Biologically Spring is great time to make changes as the weather has a positive affects on our bodies. Over winter the days are shorter, we may go out less and we are exposed to less sunlight which affects melatonin production and makes us more sleepy. During Spring increased natural light causes less melatonin production which gives us more energy. 

And don’t forget the Clutter

Over Autumn and Winter we acquire possessions, and after spending more time indoors, may have stopped noticing the things that we no longer use or love. Spring is a great time to take a fresh look.

Clutter can make it difficult to process information, affects our ability to focus and affects our memory. It can negatively affect our mood, stress levels and can even affect our physical health, including our eating habits. Read more in Psychology Today.

Aside from the traditions and the practical reasons to Spring Clean, it’s a great time to tackle the clutter that has a negative impact on our body and mind. 

When you declutter your home, you get intentional about your environment. You make conscious choices about what you want to keep, how you want to feel and what you want to be able to do in your home. And you remove the things that you no longer need or love, to create space to live and enjoy. You also make it so much easier to freshen up your home, keep it clean and to decorate.

What better time to embrace clearing out your clutter!

‘Clean home, clear mind’.


6 ways to harness your energy for that Spring clean:

1. Define your goal

Do you want your home to feel fresh, open, cleaner, and lighter as we head towards to brighter months? Are you expecting guests, activities, birthday parties? Do you want to make things more manageable as you head into a busy period at work. Or perhaps you have teens at home who are facing exams. A clearer, cleaner home gives them a great environment to focus.

Whatever is coming up for you, use this goal to help you focus, so that you get started and stay on track with your decluttering tasks.

2. Get super focused

We all only have so many hours each week and so much energy to work on tasks; so we need to focus our efforts on what matters most. It can help to focus energy on the priorities and get help, or spread out work on the other areas over time.

It can be overwhelming to think about everything that needs to be done so it’s helpful to write them down. You can then prioritise and cross off as you complete items. You can also schedule any tasks that don’t help you achieve your goal for later.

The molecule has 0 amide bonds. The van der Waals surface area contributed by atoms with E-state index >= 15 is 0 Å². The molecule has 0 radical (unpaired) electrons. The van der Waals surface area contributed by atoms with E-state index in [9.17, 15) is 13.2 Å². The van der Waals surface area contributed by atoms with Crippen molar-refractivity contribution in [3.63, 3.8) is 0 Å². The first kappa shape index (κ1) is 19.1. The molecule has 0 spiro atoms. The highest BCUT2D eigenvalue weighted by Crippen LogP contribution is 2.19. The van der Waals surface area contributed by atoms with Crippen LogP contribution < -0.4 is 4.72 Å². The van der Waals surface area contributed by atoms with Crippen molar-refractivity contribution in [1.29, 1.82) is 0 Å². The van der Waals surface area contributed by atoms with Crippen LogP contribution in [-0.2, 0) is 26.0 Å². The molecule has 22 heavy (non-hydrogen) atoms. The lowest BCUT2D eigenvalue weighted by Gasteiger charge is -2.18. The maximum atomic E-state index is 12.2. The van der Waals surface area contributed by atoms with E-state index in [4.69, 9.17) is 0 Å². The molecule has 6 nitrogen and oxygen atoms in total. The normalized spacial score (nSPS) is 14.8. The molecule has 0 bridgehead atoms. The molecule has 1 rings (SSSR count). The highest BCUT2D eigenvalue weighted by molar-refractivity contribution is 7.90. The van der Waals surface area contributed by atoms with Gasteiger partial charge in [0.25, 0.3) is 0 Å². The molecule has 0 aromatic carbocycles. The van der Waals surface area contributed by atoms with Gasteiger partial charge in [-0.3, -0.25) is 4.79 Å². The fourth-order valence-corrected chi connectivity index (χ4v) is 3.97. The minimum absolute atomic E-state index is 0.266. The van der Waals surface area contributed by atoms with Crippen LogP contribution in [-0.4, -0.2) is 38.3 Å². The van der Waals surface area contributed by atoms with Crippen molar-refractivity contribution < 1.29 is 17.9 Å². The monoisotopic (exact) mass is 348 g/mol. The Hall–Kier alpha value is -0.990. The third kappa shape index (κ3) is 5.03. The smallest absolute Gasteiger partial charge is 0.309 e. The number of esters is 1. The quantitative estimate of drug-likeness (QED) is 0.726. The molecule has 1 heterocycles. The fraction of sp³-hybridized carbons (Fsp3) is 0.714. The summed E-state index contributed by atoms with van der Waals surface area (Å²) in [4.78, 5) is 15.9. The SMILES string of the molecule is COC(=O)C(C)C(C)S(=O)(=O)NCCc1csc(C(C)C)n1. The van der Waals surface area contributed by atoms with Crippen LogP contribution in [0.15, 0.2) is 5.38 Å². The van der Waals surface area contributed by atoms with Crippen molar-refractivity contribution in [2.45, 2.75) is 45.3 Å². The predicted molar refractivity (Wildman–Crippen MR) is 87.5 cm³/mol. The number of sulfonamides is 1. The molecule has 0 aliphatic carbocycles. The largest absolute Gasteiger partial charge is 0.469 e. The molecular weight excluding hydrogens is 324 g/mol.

Some of my clients find it really useful to talk through their tasks, areas to focus on and how to achieve them. If you’d like some support feel, free to contact me for a chat.

3. Make it fun

I know decluttering can sometimes feel like hard work, so make it fun with some of these ideas:

  • Stimulate your senses – play your favourite playlist, podcast or audio book while you get decluttering
  • Make it competitive! Race a timer, another member of the household or appliances (such as declutter a drawer while the kettle boils)
  • Chat to a friend or family member while you work through some possessions

4. Don’t try to do it all on your own

Working alone can be satisfying but it can also take time and energy. If you can, getting some help can help you go much faster. Consider asking a friend or family member for support reviewing your clothes, or decluttering the garage or shed.

Outside help can also be useful if you are pushed for time, energy or need a boost. You might hire a cleaner to deep clean, an oven cleaning company to bring back the sparkle or gardener to help you refresh the outside space. And a Professional Organiser can help you declutter and organise any area of your home.

5. Re-imagine each room

A lick of paint can do wonders to freshen up a space. But it’s also a great opportunity to evaluate and get intentional about what you keep in each room. (And I’ll tell you a secret; you don’t even really have to decorate to make a difference).

Imagine (or do this) if you were to empty the room and redecorate, what furniture and possessions would you want to return to this refreshed room? This exercise can really help you to work out what’s important and what you can release.

6. Schedule your Spring Clean

We are more likely to do something if we set an intention; deciding when and where we are going to do a task (Achieve Your Goals: The Simple Trick That Doubles Your Odds of Success).

We also have the opportunity to consider our needs or anticipate barriers, and can ensure that we support ourselves to achieve our goals.

Consider what time you have available, when you feel most energetic and how long you can work on it. Then commit time in your diary for the task you want to accomplish.

Make sure you include time for rest, hydration and other demands you have on your energy – you may need to take longer or take more breaks to achieve your goals.

If it’s a bigger task, you’ll need to engage other household members or ask for support with other tasks. 

Ready to make a start?

You may also be interested in my blog Spring clearing!

If you’d like help getting started, keeping going or dealing with tricky challenges, contact me for practical advice and support.